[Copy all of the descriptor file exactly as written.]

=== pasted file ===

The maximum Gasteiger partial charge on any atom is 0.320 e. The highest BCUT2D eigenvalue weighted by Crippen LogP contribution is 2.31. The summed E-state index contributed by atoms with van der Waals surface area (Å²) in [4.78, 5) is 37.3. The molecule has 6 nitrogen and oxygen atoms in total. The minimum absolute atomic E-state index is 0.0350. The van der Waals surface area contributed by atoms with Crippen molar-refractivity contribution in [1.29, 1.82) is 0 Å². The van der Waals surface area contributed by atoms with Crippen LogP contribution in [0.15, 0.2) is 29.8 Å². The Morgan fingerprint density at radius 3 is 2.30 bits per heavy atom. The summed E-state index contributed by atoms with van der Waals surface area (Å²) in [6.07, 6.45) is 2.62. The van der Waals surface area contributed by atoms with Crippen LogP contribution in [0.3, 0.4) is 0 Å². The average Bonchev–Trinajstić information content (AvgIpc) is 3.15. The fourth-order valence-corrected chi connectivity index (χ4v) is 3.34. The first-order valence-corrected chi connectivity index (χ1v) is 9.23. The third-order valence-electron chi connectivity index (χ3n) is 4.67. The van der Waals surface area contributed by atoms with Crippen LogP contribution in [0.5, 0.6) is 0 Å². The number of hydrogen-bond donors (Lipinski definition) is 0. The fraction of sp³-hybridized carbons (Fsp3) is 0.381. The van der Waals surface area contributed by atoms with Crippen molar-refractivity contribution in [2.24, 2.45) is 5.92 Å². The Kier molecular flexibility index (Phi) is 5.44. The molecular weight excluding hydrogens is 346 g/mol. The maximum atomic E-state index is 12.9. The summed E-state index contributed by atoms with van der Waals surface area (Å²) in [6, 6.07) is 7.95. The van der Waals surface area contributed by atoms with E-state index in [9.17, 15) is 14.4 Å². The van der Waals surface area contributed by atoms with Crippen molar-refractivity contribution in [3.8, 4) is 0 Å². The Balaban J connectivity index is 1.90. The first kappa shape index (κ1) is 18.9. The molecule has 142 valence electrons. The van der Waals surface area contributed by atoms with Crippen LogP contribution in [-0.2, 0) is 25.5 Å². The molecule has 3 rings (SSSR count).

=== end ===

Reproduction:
The maximum Gasteiger partial charge on any atom is 0.320 e. The highest BCUT2D eigenvalue weighted by Crippen LogP contribution is 2.31. The summed E-state index contributed by atoms with van der Waals surface area (Å²) in [4.78, 5) is 37.3. The molecule has 6 nitrogen and oxygen atoms in total. The minimum absolute atomic E-state index is 0.0350. The van der Waals surface area contributed by atoms with Crippen molar-refractivity contribution in [1.29, 1.82) is 0 Å². The van der Waals surface area contributed by atoms with Crippen LogP contribution in [0.15, 0.2) is 29.8 Å². The Morgan fingerprint density at radius 3 is 2.30 bits per heavy atom. The summed E-state index contributed by atoms with van der Waals surface area (Å²) in [6.07, 6.45) is 2.62. The van der Waals surface area contributed by atoms with Crippen LogP contribution in [0.3, 0.4) is 0 Å². The average Bonchev–Trinajstić information content (AvgIpc) is 3.15. The fourth-order valence-corrected chi connectivity index (χ4v) is 3.34. The first-order valence-corrected chi connectivity index (χ1v) is 9.23. The third-order valence-electron chi connectivity index (χ3n) is 4.67. The van der Waals surface area contributed by atoms with Crippen LogP contribution in [0.5, 0.6) is 0 Å². The number of hydrogen-bond donors (Lipinski definition) is 0. The fraction of sp³-hybridized carbons (Fsp3) is 0.381. The van der Waals surface area contributed by atoms with Crippen molar-refractivity contribution in [2.24, 2.45) is 5.92 Å². The Kier molecular flexibility index (Phi) is 5.44. The molecular weight excluding hydrogens is 346 g/mol. The maximum atomic E-state index is 12.9. The summed E-state index contributed by atoms with van der Waals surface area (Å²) in [6, 6.07) is 7.95. The van der Waals surface area contributed by atoms with E-state index in [9.17, 15) is 14.4 Å². The van der Waals surface area contributed by atoms with Crippen molar-refractivity contribution in [3.8, 4) is 0 Å². The Balaban J connectivity index is 1.90. The first kappa shape index (κ1) is 18.9. The molecule has 142 valence electrons. The van der Waals surface area contributed by atoms with Crippen LogP contribution in [-0.2, 0) is 25.5 Å². The molecule has 3 rings (SSSR count).